Research Article: Crystal structure of the spliceosomal DEAH-box ATPase Prp2

Date Published: July 01, 2018

Publisher: International Union of Crystallography

Author(s): Andreas Schmitt, Florian Hamann, Piotr Neumann, Ralf Ficner.


The DEAH-box ATPase Prp2 is a key player during pre-mRNA splicing. Here, the first four crystal structures of this spliceosomal factor are reported in two different states, and the flexibility of its C-terminal domains and a previously undescribed ADP conformation are reported.

Partial Text

In eukaryotic cells, precursor messenger RNAs (pre-mRNAs) may contain noncoding intervening sequences (introns) that have to be removed by splicing prior to nuclear export and translation of the mRNAs. The process of pre-mRNA splicing is carried out by a highly dynamic multi-megadalton ribo­nucleoprotein (RNP) complex, the spliceosome, which catalyzes two sequential transesterification reactions (Will & Lührmann, 2011 ▸; Hoskins & Moore, 2012 ▸; Matera & Wang, 2014 ▸). For each intron to be excised, the spliceosome assembles stepwise onto the pre-mRNA from five small nuclear ribonucleoprotein particles (snRNPs), named U1, U2, U4/U6 and U5, and a large number of non-snRNP proteins (Wahl et al., 2009 ▸). Briefly, the assembly starts with the U1 snRNP binding to the 5′ splice site of the pre-mRNA and the U2 snRNP interacting with the branch-point sequence (BPS), resulting in the formation of the spliceosomal A complex. Subsequently, the pre-assembled tri-snRNP consisting of the U4/U6 and U5 snRNPs is recruited to the spliceosome, leading to the formation of the catalytically inactive Bact complex. In the subsequent step of the splicing cycle, the catalytically active B* complex is formed which facilitates the first transesterification reaction. After this, complex C is made by further remodelling and the second transesterification reaction takes place. Finally, the spliceosome is disassembled, leading to release of the spliced mRNA and the intron lariat.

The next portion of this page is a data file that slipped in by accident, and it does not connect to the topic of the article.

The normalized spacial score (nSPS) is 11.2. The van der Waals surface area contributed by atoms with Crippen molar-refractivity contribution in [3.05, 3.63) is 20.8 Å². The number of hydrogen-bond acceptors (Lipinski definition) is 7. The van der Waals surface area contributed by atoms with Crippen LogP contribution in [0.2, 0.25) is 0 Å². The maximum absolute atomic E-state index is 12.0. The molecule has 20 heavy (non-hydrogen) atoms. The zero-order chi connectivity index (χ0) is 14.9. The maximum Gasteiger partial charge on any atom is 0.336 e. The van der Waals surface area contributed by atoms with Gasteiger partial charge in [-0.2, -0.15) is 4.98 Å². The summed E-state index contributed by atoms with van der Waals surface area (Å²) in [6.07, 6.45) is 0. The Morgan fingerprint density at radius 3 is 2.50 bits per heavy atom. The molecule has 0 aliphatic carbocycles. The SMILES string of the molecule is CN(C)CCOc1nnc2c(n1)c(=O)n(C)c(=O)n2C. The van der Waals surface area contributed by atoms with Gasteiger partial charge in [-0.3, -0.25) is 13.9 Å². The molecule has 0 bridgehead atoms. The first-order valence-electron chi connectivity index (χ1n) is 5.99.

Here, we report the first crystal structures of Prp2 in two different functional states (nucleotide-free and ADP-bound). The atomic models of both functional states share a very similar conformation and their overall structures strongly resemble the structure of the closely related DEAH-box helicase Prp43 (Fig. 2 ▸). However, despite these structural similarities, Prp2 and Prp43 differ significantly in their function. In contrast to all other spliceosomal DEAH-box proteins, no helicase activity has been observed for Prp2 in vitro (Warkocki et al., 2015 ▸; Bao et al., 2017 ▸). This atypical lack of helicase activity appears to be consistent with the function of Prp2 as deduced from the recently determined cryo-EM structures of the Bact complex (Rauhut et al., 2016 ▸; Yan et al., 2016 ▸). Prp2 is located on the periphery of the Bact spliceosome, contacting the outer side of the Hsh155 HEAT repeats, and therefore Prp2 is rather distant from the 5′ splice site and the branch-point adenosine (Supplementary Fig. S4). This is in agreement with previous biochemical data showing that Prp2 binds to the single-stranded intron ∼30 nt downstream of the branch-point site (Liu & Cheng, 2012 ▸; Warkocki et al., 2015 ▸). All data to date suggest that Prp2 does not act as a helicase by unwinding double-stranded RNAs, but rather functions as an RNA-dependent RNPase. The analysis of different functional states of Prp2 might provide insight into the peculiar manner of function of this spliceosomal DEAH-box helicase.

The following references are cited in the Supporting Information for this article: Fica et al. (2017 ▸) and Liu et al. (2017 ▸).




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